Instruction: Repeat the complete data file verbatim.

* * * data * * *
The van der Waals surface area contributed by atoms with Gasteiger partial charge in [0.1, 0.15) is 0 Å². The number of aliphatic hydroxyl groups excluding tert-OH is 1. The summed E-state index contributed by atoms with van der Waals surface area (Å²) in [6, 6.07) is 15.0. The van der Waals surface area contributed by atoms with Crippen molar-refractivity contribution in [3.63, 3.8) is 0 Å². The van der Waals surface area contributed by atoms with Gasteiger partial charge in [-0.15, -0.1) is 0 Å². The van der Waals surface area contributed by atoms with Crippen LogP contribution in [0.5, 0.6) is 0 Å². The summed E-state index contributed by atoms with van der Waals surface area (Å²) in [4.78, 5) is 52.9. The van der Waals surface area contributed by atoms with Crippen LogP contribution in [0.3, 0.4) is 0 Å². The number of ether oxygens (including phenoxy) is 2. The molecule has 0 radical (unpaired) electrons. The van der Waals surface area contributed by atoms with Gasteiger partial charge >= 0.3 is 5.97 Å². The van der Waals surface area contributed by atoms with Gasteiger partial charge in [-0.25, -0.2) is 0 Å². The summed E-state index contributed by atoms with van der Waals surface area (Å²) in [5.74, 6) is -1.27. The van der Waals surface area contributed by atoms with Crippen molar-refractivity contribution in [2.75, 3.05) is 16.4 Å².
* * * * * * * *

The van der Waals surface area contributed by atoms with Gasteiger partial charge in [0.1, 0.15) is 0 Å². The number of aliphatic hydroxyl groups excluding tert-OH is 1. The summed E-state index contributed by atoms with van der Waals surface area (Å²) in [6, 6.07) is 15.0. The van der Waals surface area contributed by atoms with Crippen molar-refractivity contribution in [3.63, 3.8) is 0 Å². The van der Waals surface area contributed by atoms with Gasteiger partial charge in [-0.15, -0.1) is 0 Å². The van der Waals surface area contributed by atoms with Crippen LogP contribution in [0.5, 0.6) is 0 Å². The summed E-state index contributed by atoms with van der Waals surface area (Å²) in [4.78, 5) is 52.9. The van der Waals surface area contributed by atoms with Crippen LogP contribution in [0.3, 0.4) is 0 Å². The number of ether oxygens (including phenoxy) is 2. The molecule has 0 radical (unpaired) electrons. The van der Waals surface area contributed by atoms with Gasteiger partial charge >= 0.3 is 5.97 Å². The van der Waals surface area contributed by atoms with Gasteiger partial charge in [-0.25, -0.2) is 0 Å². The summed E-state index contributed by atoms with van der Waals surface area (Å²) in [5.74, 6) is -1.27. The van der Waals surface area contributed by atoms with Crippen molar-refractivity contribution in [2.75, 3.05) is 16.4 Å².